RMA Says New EPA Report Again Demonstrates Tire Rubber As Environmentally Sound

No Adverse Human, Ecological Health Effects

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Dan Zielinski
(202) 682-4846

WASHINGTON, D.C.December 10, 2009 – A study released today by the U.S. Environmental Protection Agency found no cause for human health or environmental concerns with the use of tire rubber used in construction of athletic fields and playgrounds.

While the EPA study was limited in its scope, it adds to a growing list of scientific data showing that ground rubber from waste tires does not pose any adverse health or ecological risks.

“Today’s report by EPA is not a surprise,” said Michael Blumenthal, RMA vice president. “Many studies and tests have shown over many years that the use of recycled tire rubber in consumer applications such as playground and athletic fields are not only safe by have several significant safety benefits.”

Last year, RMA sponsored a review of available literature on the potential health and environmental effects of tire rubber, which is produced from scrap tires.

The RMA-sponsored report evaluated the health and ecological risks associated with the use of recycled tire rubber in consumer applications, particularly playgrounds and athletic fields. A thorough review of available literature was conducted including studies from both advocates and opponents to the use of recycled tire materials. An examination of the weight of evidence across all of the available studies was conducted to enable a comprehensive assessment of potential risk.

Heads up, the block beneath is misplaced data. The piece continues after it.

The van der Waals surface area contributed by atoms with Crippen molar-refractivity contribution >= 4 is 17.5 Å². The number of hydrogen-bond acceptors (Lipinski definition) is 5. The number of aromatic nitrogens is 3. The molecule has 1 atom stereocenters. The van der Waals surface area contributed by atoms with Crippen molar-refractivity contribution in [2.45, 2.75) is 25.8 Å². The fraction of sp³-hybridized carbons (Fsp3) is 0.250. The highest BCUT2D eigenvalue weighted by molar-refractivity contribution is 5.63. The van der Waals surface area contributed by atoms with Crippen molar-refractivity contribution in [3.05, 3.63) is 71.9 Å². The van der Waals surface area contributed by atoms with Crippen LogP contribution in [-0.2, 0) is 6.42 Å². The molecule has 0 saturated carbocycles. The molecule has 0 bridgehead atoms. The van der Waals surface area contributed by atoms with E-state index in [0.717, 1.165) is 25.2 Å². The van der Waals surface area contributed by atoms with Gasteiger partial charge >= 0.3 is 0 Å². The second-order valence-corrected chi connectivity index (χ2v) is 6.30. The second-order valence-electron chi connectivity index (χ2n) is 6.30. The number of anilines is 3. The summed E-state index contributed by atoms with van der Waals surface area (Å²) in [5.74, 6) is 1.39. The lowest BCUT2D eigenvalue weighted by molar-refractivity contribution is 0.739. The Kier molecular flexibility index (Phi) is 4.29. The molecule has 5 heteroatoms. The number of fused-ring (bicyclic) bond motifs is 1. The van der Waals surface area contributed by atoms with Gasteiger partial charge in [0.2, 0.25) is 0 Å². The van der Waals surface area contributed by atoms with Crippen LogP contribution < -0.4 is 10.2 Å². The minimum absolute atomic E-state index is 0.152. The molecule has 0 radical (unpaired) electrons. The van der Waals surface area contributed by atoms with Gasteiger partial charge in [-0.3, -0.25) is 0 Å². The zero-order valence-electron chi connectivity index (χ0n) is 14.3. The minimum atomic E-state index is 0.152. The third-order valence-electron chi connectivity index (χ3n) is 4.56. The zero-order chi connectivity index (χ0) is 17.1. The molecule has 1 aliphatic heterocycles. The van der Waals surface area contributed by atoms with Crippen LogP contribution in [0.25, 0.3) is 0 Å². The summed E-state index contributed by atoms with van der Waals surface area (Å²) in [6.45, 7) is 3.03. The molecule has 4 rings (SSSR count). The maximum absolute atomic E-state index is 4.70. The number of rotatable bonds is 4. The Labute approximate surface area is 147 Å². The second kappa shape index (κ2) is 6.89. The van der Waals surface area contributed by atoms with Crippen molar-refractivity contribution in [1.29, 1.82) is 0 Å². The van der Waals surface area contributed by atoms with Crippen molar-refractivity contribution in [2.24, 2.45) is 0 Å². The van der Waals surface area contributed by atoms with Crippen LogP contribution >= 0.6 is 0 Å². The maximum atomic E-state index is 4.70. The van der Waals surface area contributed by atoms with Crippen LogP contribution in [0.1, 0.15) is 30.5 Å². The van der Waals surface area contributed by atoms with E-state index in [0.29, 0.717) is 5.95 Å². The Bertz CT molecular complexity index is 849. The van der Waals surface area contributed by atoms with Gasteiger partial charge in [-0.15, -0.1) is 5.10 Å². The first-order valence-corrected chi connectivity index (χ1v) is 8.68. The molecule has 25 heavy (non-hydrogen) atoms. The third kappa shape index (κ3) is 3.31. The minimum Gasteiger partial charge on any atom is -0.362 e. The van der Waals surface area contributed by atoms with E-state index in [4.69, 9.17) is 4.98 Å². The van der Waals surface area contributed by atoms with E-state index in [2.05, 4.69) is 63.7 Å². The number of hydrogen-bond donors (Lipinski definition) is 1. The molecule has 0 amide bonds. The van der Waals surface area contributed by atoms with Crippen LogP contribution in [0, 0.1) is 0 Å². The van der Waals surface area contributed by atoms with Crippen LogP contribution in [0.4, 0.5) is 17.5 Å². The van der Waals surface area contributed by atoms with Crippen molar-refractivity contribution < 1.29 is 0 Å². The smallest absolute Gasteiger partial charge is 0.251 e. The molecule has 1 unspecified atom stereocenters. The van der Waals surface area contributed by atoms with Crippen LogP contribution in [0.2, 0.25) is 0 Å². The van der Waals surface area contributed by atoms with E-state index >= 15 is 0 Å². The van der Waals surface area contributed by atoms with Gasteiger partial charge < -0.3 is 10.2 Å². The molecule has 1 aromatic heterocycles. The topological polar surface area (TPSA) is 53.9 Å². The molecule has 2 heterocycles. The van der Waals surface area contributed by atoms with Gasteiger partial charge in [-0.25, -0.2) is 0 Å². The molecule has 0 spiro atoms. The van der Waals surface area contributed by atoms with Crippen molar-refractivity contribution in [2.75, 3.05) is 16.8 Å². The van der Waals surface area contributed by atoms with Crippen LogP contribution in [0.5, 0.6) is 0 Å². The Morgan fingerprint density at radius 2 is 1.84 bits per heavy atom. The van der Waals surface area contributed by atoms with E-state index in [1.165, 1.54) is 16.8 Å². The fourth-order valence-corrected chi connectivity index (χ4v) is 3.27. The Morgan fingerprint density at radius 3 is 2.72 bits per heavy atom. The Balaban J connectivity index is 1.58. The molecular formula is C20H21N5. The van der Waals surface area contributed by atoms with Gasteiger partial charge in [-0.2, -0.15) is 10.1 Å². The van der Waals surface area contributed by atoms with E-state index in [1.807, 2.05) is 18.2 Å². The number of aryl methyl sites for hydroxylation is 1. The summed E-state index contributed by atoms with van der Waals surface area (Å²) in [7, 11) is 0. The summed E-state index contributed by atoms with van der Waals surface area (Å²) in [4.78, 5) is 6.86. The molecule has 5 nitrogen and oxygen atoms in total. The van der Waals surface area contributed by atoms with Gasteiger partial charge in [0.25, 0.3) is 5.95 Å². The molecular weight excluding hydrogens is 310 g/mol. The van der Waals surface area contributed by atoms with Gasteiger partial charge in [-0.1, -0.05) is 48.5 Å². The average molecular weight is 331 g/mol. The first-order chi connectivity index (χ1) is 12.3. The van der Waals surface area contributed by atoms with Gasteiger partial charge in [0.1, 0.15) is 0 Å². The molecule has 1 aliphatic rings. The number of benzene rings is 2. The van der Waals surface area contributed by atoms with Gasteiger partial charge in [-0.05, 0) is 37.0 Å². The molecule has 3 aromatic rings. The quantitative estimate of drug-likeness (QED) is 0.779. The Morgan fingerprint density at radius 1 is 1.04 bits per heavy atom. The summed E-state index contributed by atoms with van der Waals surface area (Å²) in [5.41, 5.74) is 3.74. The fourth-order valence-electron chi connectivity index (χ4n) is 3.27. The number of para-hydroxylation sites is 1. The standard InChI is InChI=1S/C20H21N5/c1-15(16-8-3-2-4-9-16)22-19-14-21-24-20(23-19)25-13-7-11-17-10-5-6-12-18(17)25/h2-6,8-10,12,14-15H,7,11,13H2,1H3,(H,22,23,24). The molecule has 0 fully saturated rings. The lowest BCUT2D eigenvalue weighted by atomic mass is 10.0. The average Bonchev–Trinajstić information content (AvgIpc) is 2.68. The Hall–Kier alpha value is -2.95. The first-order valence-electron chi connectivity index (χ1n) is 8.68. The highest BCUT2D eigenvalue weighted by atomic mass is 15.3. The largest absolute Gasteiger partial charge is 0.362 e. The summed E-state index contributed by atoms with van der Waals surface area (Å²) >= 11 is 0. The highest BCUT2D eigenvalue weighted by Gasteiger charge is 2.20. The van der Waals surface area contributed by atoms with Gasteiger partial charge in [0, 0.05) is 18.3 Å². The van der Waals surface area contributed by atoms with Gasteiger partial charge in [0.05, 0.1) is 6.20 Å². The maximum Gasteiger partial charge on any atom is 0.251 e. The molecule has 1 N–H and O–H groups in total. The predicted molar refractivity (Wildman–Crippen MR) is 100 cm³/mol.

The use of recycled tire rubber is widely used as an infill material for synthetic sports fields and as a floor cover for playgrounds. Both applications take advantage of the exceptional cushioning characteristics of tire rubber and provide increased safety relative to other materials. Athletic fields and playground cover are two of the fastest growing and largest end uses for recycled ground tire rubber. Approximately 13 million scrap tires are used in these applications annually.

“Although EPA stated that hope to conduct further review of available scientific literature, we remain confident that any additional research will show that playgrounds and athletic fields and other consumer products made from tire rubber are environmentally sound,” Blumenthal said.

RMA’s report, Review of the Human Health & Ecological Safety of Exposure to Recycled Tire Rubber found at Playgrounds and Synthetic Turf Fields, is available for download at www.rma.orgClick here to review the report (updated 2013).

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The Rubber Manufacturers Association is the national trade association for the rubber products industry. Its members include companies that manufacture various rubber products, including tires, hoses, belts, seals, molded goods, and other finished rubber products.